To the left of the front surface there is an opening which exposes the upper surface of an incubator containing a number of wells 28 for cuvettes containing samples for chemical analysis and several wells 29 for cuvettes containing samples for prothrombin tests. To the right there is an opening to expose a well 30 containing a holder for a cuvette containing a sample for chemical analysis, while a similar well 31 for prothrombin tests is provided at the left.
At the upper left of the sloping panel a four unit LED numerical readout 32 displays selectively either elapsed time or prothrombin time while a 31/2 unit readout 33, having a movable decimal, displays constituent concentrations in terms of percentage or other values as called for in a particular chemical analysis. Between the readouts is a visual signal 34 actuated by low incubator temperature. Below the readouts are a series of pushbuttons which control switches for controlling readout 32 when used as a timer. Pushbuttons 35a and 25b set the tens and units of minutes, respectively, and buttons 35c and 35d, respectively set the tens and units of seconds on the timer in the usual way by depressing them until the desired elapsed time is displayed. This time is then entered in the memory circuit by depressing Reset button 35e. Although, when using the timer for prothrombin testing, it is started by a cuvette which contains reagent in well 31, when it is used independently it can be actuated by pushbutton 35f to count the time entered by Reset button 35e; at the end of the cycle an audible alarm "beep" is actuated.
At the upper left of the panel are a series of rotary thumbwheel switches mounted in horizontal alignment for individual manual rotation about a common horizontal axis, each of them bearing numerals from "1" to "0" indicating ten angular switching positions. These switches enable the operator to program various components of the system to perform any one of a number of chemical constituent analysis. These switches enable the performance of at least twenty different types of analysis of blood samples according to parameters which have already been established and, in addition, as other analyses become useful, they may be programmed in by proper settings of these thumbwheel switches.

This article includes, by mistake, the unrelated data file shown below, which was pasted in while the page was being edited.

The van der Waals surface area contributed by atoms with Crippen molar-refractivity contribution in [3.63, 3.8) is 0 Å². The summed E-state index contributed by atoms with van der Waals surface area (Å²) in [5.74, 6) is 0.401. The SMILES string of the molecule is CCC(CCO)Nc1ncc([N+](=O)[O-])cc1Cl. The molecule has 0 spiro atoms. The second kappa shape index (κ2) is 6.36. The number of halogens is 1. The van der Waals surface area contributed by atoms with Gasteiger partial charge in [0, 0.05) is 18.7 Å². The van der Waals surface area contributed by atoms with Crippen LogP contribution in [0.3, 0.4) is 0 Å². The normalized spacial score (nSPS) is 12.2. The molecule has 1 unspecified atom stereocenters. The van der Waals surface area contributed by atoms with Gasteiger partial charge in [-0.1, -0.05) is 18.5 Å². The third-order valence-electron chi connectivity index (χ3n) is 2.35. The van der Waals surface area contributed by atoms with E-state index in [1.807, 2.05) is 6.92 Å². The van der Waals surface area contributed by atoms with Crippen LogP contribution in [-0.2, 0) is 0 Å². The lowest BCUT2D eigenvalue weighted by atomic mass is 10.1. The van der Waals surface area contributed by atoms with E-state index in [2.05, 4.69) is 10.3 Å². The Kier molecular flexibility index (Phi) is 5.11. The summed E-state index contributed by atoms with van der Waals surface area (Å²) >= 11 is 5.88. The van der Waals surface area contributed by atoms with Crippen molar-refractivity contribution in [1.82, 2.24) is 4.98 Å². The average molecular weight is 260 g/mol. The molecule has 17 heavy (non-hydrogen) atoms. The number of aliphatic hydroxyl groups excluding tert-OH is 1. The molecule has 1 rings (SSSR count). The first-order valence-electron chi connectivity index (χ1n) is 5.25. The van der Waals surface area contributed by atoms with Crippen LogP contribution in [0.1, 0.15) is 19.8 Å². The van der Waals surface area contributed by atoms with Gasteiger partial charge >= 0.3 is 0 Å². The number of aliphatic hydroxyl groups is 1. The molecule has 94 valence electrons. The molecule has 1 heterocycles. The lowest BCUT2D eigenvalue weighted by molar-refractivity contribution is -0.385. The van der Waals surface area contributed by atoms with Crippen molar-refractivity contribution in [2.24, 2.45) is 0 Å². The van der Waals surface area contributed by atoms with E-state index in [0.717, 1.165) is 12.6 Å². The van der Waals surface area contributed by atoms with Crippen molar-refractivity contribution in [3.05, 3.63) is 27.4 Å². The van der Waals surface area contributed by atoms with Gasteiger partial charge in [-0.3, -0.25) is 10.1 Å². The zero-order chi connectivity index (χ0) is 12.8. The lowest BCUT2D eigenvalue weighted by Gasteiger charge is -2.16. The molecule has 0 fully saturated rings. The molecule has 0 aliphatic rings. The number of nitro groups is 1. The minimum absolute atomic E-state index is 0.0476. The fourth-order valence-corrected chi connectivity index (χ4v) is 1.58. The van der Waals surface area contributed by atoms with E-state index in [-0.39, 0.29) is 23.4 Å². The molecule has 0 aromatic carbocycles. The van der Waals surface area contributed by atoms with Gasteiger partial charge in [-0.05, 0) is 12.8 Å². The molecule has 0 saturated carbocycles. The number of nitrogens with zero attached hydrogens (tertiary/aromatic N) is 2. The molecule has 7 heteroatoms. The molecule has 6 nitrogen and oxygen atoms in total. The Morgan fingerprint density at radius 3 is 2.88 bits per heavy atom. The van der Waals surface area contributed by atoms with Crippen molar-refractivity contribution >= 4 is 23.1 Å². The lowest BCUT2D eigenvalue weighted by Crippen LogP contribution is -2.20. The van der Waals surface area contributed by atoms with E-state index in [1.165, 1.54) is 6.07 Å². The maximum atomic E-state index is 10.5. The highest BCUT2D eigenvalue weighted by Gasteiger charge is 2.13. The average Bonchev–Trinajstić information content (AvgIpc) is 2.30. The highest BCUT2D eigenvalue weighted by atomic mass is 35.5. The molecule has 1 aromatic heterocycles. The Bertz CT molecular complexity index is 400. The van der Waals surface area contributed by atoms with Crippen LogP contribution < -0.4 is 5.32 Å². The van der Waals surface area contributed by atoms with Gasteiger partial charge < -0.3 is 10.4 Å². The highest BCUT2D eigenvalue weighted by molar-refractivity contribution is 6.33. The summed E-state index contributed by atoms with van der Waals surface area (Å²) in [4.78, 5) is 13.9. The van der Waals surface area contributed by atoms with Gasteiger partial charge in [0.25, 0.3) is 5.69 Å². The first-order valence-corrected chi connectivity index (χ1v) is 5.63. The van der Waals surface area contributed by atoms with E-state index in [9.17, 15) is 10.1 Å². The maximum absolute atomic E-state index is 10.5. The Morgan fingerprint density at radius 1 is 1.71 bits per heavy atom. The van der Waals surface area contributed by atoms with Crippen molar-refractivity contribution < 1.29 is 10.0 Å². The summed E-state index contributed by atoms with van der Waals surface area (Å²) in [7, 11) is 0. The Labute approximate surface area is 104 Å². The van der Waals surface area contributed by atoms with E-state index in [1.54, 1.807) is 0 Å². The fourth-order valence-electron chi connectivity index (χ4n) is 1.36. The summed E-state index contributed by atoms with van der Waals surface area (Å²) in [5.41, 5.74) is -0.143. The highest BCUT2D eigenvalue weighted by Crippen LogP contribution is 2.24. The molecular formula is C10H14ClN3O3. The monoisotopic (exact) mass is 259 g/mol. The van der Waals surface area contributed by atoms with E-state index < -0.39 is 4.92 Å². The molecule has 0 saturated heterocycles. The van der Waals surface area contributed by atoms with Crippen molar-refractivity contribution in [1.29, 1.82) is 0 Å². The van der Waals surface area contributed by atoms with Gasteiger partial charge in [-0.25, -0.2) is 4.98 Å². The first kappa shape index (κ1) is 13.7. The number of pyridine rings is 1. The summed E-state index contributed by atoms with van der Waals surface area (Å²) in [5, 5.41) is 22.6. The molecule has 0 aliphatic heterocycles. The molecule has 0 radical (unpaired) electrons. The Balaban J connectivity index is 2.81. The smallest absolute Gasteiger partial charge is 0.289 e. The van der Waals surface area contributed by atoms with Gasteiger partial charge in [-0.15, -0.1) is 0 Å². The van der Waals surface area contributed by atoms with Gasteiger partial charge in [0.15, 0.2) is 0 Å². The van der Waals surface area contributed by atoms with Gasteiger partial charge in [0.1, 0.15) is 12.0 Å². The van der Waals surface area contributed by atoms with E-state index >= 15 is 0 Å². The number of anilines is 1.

Rotary switch 36 selects the particular filter to be used for a particular test. Since there are only five filters presently used, only the 1--5 positions are used to insert values of resistance into the servomotor control circuit for the filter wheel in a manner similar to the changing of resistance RS in the modules of the prior Kiess et al patents. Rotary switch 37 selects the placement of the decimal in readout 33 by energizing the decimal at the desired location. At position "1" the decimal is elminated so that the display reads in whole numbers. Position "2" sets the decimal to read in tenths and at position "3" the display reads the hundredths. The other positions on this switch are not used.
The thumbwheels 38a, 38b and 38c regulate the values of three variable resisters in the manner of a decade box to insert a value of resistance into the computing circuit to provide the correct reagent blank ratio in the log-amplifier. The thumbwheels 39a, 39b and 39c regulate another group of decade box resisters to provide the correct resistance value for the slope function circuit by controlling the input resistance in the log-amplifier. These functions are described in detail in the earlier Kiess et al U.S. Pat. No. 3,819,276 in connection with resisters R2 and RC.